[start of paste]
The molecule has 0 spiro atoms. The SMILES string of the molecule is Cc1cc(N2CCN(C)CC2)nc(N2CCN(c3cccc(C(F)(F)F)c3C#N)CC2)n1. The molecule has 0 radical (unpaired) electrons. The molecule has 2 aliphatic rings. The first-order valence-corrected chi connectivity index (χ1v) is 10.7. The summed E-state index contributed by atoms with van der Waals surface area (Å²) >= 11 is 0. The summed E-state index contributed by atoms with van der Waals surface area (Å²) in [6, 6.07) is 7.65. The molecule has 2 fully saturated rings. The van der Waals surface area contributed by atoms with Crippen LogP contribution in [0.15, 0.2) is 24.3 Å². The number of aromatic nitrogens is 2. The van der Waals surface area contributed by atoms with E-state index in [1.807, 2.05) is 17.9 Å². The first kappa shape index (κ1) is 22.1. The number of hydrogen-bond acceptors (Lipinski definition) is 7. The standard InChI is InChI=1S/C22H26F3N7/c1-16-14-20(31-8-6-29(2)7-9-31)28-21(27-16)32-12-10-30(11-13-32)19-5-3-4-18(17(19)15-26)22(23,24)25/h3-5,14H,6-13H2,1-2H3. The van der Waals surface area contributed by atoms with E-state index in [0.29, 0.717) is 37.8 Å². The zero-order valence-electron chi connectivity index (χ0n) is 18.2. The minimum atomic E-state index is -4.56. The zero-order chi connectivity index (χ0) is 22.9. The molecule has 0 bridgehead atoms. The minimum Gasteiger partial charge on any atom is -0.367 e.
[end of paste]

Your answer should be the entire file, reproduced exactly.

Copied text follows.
The molecule has 0 spiro atoms. The SMILES string of the molecule is Cc1cc(N2CCN(C)CC2)nc(N2CCN(c3cccc(C(F)(F)F)c3C#N)CC2)n1. The molecule has 0 radical (unpaired) electrons. The molecule has 2 aliphatic rings. The first-order valence-corrected chi connectivity index (χ1v) is 10.7. The summed E-state index contributed by atoms with van der Waals surface area (Å²) >= 11 is 0. The summed E-state index contributed by atoms with van der Waals surface area (Å²) in [6, 6.07) is 7.65. The molecule has 2 fully saturated rings. The van der Waals surface area contributed by atoms with Crippen LogP contribution in [0.15, 0.2) is 24.3 Å². The number of aromatic nitrogens is 2. The van der Waals surface area contributed by atoms with E-state index in [1.807, 2.05) is 17.9 Å². The first kappa shape index (κ1) is 22.1. The number of hydrogen-bond acceptors (Lipinski definition) is 7. The standard InChI is InChI=1S/C22H26F3N7/c1-16-14-20(31-8-6-29(2)7-9-31)28-21(27-16)32-12-10-30(11-13-32)19-5-3-4-18(17(19)15-26)22(23,24)25/h3-5,14H,6-13H2,1-2H3. The van der Waals surface area contributed by atoms with E-state index in [0.29, 0.717) is 37.8 Å². The zero-order valence-electron chi connectivity index (χ0n) is 18.2. The minimum atomic E-state index is -4.56. The zero-order chi connectivity index (χ0) is 22.9. The molecule has 0 bridgehead atoms. The minimum Gasteiger partial charge on any atom is -0.367 e.